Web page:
Grade 2 astrocytomas were differentiated from oligodendrogliomas based on morphology till 2006, but since then, 1p/19q deletion studies were used to differentiate the two tumors.

Adjuvant therapy

All patients received RT (54 Gy in 30 fractions) as a standard of care. In all, 37 (37%) patients had taken adjuvant chemotherapy with RT. No patient received concurrent chemotherapy. A total of 12 patients operated between 2000 and 2008 received 1-(2-chloroethyl)-3-cyclohexyl-1-nitrosourea-based chemotherapy and procarbazine, 1-(2-chloroethyl)-3-cyclohexyl-1-nitrosourea, and vincristine chemotherapy. From 2008, temozolomide was used for adjuvant chemotherapy.

Follow-up

The median follow-up was 5.2 years (range = 1 year–16 years). The mean follow-up was 4.5 years. Follow-up was obtained through review of outpatient medical records, radiological images, telephonic conversations, and emails.

Outcomes

Progression-free survival (PFS) was calculated as the time from diagnosis (surgery) to clinical or radiological worsening, whichever occurred first. Overall survival (OS) was calculated as the time from diagnosis (surgery) to death. In the absence of events, PFS and OS were censored to the last follow-up date.

Additional prognostic variables

In addition to the variables reported in the Pignatti criteria, the following variables were analyzed for their effect on PFS and OS: location of the tumor (lobar versus nonlobar), presence of enhancement, and EOR.

Statistical analysis

Categorical data were expressed using frequency and percentage. The MS in months was determined with 95% confidence interval (CI). PFS and OS among the predictor variables categorized were compared using the log-rank test. Cox regression analysis was performed, and estimation of effect size was given as hazard ratio (HR) with 95% CI. The survival data were analyzed using the Kaplan–Meier curves. Difference in survival between the low-risk group and the high-risk group was tested for statistical significance using the log-rank test. A P value of ≤.05 was considered significant. Data were analyzed using Stata 13.1/IC software.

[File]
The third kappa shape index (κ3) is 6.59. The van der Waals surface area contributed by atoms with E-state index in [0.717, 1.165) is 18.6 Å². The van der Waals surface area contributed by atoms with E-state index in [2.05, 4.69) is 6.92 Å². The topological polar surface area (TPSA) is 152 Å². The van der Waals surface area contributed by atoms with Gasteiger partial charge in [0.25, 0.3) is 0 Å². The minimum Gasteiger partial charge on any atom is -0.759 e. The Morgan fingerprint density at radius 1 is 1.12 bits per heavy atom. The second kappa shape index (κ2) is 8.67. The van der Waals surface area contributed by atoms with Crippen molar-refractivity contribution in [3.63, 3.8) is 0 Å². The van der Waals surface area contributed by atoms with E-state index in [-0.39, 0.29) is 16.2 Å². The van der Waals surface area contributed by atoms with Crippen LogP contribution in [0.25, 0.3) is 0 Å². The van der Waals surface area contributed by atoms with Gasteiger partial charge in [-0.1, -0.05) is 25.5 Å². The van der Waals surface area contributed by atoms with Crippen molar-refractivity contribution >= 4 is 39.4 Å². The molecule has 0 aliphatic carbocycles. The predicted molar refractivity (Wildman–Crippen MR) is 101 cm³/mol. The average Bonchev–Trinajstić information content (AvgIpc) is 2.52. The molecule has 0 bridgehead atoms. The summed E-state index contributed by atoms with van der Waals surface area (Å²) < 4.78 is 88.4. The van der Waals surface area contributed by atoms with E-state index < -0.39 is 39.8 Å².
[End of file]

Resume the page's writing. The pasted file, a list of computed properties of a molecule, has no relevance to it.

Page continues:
Results Top


Pignatti score

Based on the PS, the patients were stratified into low-risk (PS = 1–2, n = 80, 81%) and high-risk (PS = 3–5, n = 19, 19%) groups [Figure 3]. None of our patients had a PS of 5.
Figure 3: MR brain T2W and T2W FLAIR axial images (a and b) depicting a patient in our series with Pignatti 3 (age—0, diameter >6 cm—1, crossing midline—1, histology—1, deficit—0). MR brain T2W axial images (c and d) showing a diffuse left frontal and temporal astrocytoma with right hemiparesis, Pignatti 4 (age—0, diameter >6 cm—1, crossing midline—1, histology—1, deficit—1)

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Survival

In the entire patient cohort, the 5-year PFS was 72% and 10-year PFS was 38%. The 5-year OS was 78%. This is summarized in [Table 2].
Table 2: PS/category and MS